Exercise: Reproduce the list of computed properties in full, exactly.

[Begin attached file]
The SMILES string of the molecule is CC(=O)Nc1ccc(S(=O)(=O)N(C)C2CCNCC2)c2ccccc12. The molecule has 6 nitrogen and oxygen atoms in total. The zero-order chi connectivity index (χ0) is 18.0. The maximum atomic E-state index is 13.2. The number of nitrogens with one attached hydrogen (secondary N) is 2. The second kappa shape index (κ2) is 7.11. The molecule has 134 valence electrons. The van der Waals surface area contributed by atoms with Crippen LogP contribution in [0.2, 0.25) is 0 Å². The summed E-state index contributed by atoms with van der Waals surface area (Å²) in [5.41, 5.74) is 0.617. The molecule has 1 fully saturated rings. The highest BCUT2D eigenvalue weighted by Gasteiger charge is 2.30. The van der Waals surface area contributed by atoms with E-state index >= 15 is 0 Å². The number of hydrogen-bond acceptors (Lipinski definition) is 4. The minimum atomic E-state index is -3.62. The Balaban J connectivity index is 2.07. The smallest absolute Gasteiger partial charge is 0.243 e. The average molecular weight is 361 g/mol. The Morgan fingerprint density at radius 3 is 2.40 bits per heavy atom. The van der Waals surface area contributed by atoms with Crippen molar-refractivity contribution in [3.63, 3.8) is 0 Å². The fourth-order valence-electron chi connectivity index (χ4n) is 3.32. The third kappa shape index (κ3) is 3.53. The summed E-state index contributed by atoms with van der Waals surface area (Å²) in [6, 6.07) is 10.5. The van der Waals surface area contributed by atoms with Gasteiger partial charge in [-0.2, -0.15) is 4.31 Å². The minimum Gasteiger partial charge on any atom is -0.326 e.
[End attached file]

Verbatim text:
The SMILES string of the molecule is CC(=O)Nc1ccc(S(=O)(=O)N(C)C2CCNCC2)c2ccccc12. The molecule has 6 nitrogen and oxygen atoms in total. The zero-order chi connectivity index (χ0) is 18.0. The maximum atomic E-state index is 13.2. The number of nitrogens with one attached hydrogen (secondary N) is 2. The second kappa shape index (κ2) is 7.11. The molecule has 134 valence electrons. The van der Waals surface area contributed by atoms with Crippen LogP contribution in [0.2, 0.25) is 0 Å². The summed E-state index contributed by atoms with van der Waals surface area (Å²) in [5.41, 5.74) is 0.617. The molecule has 1 fully saturated rings. The highest BCUT2D eigenvalue weighted by Gasteiger charge is 2.30. The van der Waals surface area contributed by atoms with E-state index >= 15 is 0 Å². The number of hydrogen-bond acceptors (Lipinski definition) is 4. The minimum atomic E-state index is -3.62. The Balaban J connectivity index is 2.07. The smallest absolute Gasteiger partial charge is 0.243 e. The average molecular weight is 361 g/mol. The Morgan fingerprint density at radius 3 is 2.40 bits per heavy atom. The van der Waals surface area contributed by atoms with Crippen molar-refractivity contribution in [3.63, 3.8) is 0 Å². The fourth-order valence-electron chi connectivity index (χ4n) is 3.32. The third kappa shape index (κ3) is 3.53. The summed E-state index contributed by atoms with van der Waals surface area (Å²) in [6, 6.07) is 10.5. The van der Waals surface area contributed by atoms with Gasteiger partial charge in [-0.2, -0.15) is 4.31 Å². The minimum Gasteiger partial charge on any atom is -0.326 e.